Lean is simply a method of streamlining a process, resulting in increased revenue, reduced costs and improved customer satisfaction. Many companies today are becoming lean enterprises by replacing their outdated mass-production systems with lean systems to improve quality, eliminate waste, and reduce delays and total costs.
The lean enterprise of the 21st century is on track to expertly match supply to demand, the first time, every time.
A Lean process is faster, more efficient and economical. Lean system emphasises the prevention of waste: which is activity not required to complete a process, any extra time, labour, or material spent producing a product or service that doesn't add value to it.
A lean system's unique tools, techniques, and methods can help your organisation reduce costs, achieve just-in-time delivery, and shorten lead times.
Your organisation can apply lean system's unique tools, techniques, and methods to your services, product-production and business processes to deliver better value to your customers and improve product and service quality while simultaneously reducing costs that helps you remain competitive in the marketplace.
Quality is the ability of your products or services to conform to your customers' wants and needs (otherwise known as expectations and requirements).
Waste is any activity that takes up time, resources, or space but does not add value to a product or service. An activity adds value when it transforms or shapes raw material or information to meet your customers' requirements.
Some activities, such as moving materials during product production, are necessary but do not add value. A lean organisation's primary goal is to deliver quality products and services the first time and time. As a lean enterprise, you accomplish this by eliminating all activities that are wasteful and then target areas that are necessary but do not add value.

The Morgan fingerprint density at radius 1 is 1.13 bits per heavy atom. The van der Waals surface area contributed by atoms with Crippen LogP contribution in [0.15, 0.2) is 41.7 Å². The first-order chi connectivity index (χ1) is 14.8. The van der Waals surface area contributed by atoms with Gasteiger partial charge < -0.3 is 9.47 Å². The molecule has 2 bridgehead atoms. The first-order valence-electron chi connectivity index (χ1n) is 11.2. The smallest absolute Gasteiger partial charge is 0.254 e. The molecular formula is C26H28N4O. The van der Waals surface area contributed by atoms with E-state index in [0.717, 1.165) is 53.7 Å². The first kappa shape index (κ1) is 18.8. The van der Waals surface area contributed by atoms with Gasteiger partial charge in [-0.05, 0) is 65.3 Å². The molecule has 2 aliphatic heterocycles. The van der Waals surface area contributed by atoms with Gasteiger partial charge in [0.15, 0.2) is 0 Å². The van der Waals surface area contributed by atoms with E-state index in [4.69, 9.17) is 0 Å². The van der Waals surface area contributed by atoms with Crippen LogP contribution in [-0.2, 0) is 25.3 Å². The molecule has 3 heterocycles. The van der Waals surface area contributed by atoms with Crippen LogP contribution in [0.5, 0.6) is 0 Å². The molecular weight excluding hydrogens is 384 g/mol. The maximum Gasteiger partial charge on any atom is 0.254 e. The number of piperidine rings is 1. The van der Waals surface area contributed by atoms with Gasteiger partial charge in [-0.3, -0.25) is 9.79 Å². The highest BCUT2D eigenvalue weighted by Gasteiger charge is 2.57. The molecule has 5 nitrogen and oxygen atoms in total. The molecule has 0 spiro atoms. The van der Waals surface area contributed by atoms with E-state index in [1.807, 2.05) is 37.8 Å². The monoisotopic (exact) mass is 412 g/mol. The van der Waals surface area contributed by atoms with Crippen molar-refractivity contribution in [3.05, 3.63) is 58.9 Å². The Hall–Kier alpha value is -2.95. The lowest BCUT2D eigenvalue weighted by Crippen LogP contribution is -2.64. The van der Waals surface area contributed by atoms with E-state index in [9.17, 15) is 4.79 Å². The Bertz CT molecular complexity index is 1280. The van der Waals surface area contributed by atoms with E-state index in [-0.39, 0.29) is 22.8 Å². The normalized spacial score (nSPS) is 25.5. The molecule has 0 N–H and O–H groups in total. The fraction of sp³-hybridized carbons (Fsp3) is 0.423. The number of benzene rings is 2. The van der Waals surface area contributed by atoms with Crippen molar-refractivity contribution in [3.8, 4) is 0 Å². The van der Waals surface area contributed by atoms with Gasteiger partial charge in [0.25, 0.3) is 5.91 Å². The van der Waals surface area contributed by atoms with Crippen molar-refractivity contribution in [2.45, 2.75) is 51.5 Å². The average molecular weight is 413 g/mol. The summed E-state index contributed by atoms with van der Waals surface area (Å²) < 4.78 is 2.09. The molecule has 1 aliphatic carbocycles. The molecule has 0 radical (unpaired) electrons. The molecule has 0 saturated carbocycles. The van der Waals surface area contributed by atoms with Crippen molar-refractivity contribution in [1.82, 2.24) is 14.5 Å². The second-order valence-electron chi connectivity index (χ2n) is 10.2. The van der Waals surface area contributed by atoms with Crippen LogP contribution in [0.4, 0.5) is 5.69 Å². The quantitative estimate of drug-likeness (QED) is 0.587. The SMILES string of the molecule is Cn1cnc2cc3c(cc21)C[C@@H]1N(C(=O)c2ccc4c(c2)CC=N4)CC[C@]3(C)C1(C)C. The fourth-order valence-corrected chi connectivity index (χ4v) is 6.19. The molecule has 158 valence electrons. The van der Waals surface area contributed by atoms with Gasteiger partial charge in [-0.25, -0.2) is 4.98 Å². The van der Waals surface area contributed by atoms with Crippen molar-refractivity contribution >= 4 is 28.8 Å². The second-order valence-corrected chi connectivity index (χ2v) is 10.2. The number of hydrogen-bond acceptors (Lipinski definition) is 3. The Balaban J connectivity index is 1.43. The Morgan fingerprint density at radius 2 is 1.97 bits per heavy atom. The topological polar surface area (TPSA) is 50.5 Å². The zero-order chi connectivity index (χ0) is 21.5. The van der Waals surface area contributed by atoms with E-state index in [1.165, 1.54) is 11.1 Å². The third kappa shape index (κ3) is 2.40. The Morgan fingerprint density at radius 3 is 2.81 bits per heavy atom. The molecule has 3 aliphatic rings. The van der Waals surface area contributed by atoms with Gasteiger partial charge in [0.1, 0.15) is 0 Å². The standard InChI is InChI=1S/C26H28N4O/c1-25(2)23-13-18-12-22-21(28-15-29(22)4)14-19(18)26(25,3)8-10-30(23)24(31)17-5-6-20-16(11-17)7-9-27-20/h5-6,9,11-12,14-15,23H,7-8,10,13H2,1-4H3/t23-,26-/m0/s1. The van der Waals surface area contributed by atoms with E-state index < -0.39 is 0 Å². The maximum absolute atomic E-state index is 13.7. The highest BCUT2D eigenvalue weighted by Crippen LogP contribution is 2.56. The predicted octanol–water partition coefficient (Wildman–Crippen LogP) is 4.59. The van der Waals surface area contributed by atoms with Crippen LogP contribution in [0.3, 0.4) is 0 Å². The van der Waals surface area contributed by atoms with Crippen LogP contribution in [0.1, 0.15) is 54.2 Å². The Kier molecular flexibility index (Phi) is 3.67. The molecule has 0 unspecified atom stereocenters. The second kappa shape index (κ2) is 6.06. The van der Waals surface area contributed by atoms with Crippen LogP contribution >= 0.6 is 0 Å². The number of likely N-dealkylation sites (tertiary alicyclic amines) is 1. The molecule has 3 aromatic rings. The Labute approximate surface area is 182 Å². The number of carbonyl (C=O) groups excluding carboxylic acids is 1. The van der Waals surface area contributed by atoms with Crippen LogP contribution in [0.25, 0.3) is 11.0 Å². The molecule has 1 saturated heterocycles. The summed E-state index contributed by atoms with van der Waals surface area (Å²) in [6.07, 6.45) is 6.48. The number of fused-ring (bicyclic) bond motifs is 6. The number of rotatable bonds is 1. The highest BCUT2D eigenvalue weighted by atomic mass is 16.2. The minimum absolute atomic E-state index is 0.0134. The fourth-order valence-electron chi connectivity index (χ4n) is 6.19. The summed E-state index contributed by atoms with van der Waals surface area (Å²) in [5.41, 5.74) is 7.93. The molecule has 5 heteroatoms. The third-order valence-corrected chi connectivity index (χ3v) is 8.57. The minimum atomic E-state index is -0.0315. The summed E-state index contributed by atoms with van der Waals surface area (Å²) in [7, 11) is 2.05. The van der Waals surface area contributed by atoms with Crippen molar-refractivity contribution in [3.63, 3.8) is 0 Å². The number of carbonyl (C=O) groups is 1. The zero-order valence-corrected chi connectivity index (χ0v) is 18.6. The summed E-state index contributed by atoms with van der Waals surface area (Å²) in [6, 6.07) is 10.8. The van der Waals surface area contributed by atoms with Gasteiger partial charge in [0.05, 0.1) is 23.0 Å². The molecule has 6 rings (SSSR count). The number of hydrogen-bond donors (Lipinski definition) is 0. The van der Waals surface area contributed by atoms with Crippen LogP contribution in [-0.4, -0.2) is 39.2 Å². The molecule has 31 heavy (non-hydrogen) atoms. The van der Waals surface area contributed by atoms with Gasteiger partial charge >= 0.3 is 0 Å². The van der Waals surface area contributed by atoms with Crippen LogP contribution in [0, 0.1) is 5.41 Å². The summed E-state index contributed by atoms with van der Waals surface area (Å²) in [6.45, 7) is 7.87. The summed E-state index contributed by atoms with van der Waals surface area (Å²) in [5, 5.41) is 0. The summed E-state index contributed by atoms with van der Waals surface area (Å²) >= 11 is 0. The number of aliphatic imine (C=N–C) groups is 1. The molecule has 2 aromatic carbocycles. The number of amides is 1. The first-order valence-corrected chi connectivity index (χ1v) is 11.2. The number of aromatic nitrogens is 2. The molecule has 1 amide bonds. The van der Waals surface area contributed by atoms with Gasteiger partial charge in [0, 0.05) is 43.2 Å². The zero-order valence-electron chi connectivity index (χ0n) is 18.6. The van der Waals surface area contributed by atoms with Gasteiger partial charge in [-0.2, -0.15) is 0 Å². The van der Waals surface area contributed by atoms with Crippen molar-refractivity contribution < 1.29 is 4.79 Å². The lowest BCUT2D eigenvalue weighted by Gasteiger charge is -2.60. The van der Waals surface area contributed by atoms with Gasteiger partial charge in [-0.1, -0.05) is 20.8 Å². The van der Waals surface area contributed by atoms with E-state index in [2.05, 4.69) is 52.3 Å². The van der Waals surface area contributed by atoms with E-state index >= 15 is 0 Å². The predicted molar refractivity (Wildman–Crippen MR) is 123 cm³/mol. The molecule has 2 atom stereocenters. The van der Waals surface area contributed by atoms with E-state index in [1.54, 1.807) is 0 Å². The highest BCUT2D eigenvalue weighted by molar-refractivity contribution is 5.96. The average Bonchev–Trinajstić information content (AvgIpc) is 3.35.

Lead time is the total time it takes to complete a series of tasks within a process. Some examples are the period between the receipt of a sales order and the time the customer's payment is received, the time it takes to transform raw materials into finished goods, and the time it takes to introduce new products after they are first designed. By reducing lead time, a lean enterprise can quickly respond to changes in customer demand while improving its return on investment, (ROI)
Why are these goals important? Implementing lean tools and techniques will enable your company to meet its customers' demand for a quality product or service at the time they need it and for a price they are willing to pay.
The term Six Sigma refers to a business philosophy of focusing on continuous improvement by understanding customers' needs, analysing business processes, and instituting proper measurement methods.
Using Six Sigma reduces the amount of defective products manufactured or services provided, resulting in increased revenue and greater customer satisfaction. It is a methodology that an organisation uses to ensure that it is improving its key processes.
Sigma is a statistical concept that represents the amount of variation present in a process only produces 3.4 defects per million opportunities (DPMO). When a process operates at the six-sigma level, the variation is so small that the resulting products and services are 99.9997% defect free. Six Sigma reduces variation, so products or services can be delivered consistently as expected.
"Six Sigma" is commonly denoted in several different ways. You might see it written as "6o,” “6 Sigma," or "6s."
Lean Six Sigma is a combination of two popular and powerful, proven methods of improving business efficiency and effectiveness.